1. Senior Management

The senior management is generally responsible for executing and managing the Islamic Financial Institution’s activities and business in compliance with Islamic Shari’ah.


  1. ISSC

    1. the ISSC is the central committee which is responsible for the overall monitoring of and compliance by the Islamic Financial Institution with Islamic Shari’ah and resolutions, fatwas, regulations and standards issued by HSA. The ISSC, accordingly, is generally responsible for supervising and approving all businesses, activities, products, services, contracts, documents and codes of conduct of the Islamic Financial Institution. Any fatwas and/or resolutions issued by the ISSC are binding upon the Islamic Financial Institution;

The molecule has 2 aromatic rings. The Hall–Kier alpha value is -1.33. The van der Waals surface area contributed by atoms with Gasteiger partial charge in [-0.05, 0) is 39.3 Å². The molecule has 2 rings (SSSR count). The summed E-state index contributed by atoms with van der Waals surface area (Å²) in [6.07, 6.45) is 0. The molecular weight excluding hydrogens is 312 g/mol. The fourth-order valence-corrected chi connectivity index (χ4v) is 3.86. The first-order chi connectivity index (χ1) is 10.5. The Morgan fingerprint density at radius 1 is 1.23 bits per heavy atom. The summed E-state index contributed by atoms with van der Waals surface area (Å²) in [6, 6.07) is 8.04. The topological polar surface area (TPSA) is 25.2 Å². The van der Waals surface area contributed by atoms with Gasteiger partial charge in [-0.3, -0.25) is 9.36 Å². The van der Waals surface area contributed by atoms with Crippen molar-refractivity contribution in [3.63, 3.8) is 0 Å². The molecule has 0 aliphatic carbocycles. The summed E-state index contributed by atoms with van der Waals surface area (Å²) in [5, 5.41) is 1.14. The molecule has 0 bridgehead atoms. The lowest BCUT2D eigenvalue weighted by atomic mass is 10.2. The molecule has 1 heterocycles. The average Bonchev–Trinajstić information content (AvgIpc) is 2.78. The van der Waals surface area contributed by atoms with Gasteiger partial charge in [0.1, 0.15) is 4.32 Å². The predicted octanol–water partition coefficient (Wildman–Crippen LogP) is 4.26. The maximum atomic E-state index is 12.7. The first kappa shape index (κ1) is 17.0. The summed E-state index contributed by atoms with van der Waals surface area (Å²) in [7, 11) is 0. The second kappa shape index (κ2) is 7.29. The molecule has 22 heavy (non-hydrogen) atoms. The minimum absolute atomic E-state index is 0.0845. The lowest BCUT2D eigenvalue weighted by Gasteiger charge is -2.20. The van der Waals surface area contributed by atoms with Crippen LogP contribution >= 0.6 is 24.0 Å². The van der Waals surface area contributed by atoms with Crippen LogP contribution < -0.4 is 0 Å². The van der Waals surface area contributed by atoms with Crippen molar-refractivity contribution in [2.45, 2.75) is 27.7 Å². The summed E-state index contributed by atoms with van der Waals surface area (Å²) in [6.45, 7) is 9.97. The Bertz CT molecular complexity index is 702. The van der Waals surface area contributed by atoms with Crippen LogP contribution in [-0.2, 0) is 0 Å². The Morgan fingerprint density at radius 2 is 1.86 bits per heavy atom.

2. in relation to Branch Offices, the Branch Office must have its own ISSC, which is separate from any Shari’ah committee (or equivalent) of the parent entity. The ISSC of the Branch Office is independently responsible for carrying out the roles and responsibilities set out in the Standards;
    3. the ISSC is required to issue an annual report stating the extent of the Islamic Financial Institution’s compliance with Islamic Shari’ah. The report issued by the ISSC is to be submitted to HSA for review and approval before presenting it to shareholders at the general assembly of the Islamic Financial Institution;
    4. the final annual accounts of the Islamic Financial Institution must be reviewed and approved by the ISSC;
    5. the Standards also provide for the composition of the members of the ISSC, their eligibility criteria and manner of appointment as well as the criteria for ensuring independence of ISSC members;